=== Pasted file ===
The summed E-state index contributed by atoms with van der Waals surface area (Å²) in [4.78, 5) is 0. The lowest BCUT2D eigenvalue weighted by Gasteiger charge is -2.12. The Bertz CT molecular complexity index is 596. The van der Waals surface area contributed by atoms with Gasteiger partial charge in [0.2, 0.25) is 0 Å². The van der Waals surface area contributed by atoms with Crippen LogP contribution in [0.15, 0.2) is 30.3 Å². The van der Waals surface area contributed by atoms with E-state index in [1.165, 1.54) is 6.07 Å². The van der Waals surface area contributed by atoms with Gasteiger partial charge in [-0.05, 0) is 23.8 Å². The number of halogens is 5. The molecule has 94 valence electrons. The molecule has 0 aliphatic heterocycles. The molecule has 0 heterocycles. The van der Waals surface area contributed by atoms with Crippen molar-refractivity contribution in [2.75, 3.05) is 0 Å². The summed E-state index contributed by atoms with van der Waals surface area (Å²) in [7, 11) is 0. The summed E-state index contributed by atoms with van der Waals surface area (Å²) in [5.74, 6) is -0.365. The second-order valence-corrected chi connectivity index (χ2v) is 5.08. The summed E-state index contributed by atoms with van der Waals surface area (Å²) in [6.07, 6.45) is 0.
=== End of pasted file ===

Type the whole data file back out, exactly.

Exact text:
The summed E-state index contributed by atoms with van der Waals surface area (Å²) in [4.78, 5) is 0. The lowest BCUT2D eigenvalue weighted by Gasteiger charge is -2.12. The Bertz CT molecular complexity index is 596. The van der Waals surface area contributed by atoms with Gasteiger partial charge in [0.2, 0.25) is 0 Å². The van der Waals surface area contributed by atoms with Crippen LogP contribution in [0.15, 0.2) is 30.3 Å². The van der Waals surface area contributed by atoms with E-state index in [1.165, 1.54) is 6.07 Å². The van der Waals surface area contributed by atoms with Gasteiger partial charge in [-0.05, 0) is 23.8 Å². The number of halogens is 5. The molecule has 94 valence electrons. The molecule has 0 aliphatic heterocycles. The molecule has 0 heterocycles. The van der Waals surface area contributed by atoms with Crippen molar-refractivity contribution in [2.75, 3.05) is 0 Å². The summed E-state index contributed by atoms with van der Waals surface area (Å²) in [7, 11) is 0. The summed E-state index contributed by atoms with van der Waals surface area (Å²) in [5.74, 6) is -0.365. The second-order valence-corrected chi connectivity index (χ2v) is 5.08. The summed E-state index contributed by atoms with van der Waals surface area (Å²) in [6.07, 6.45) is 0.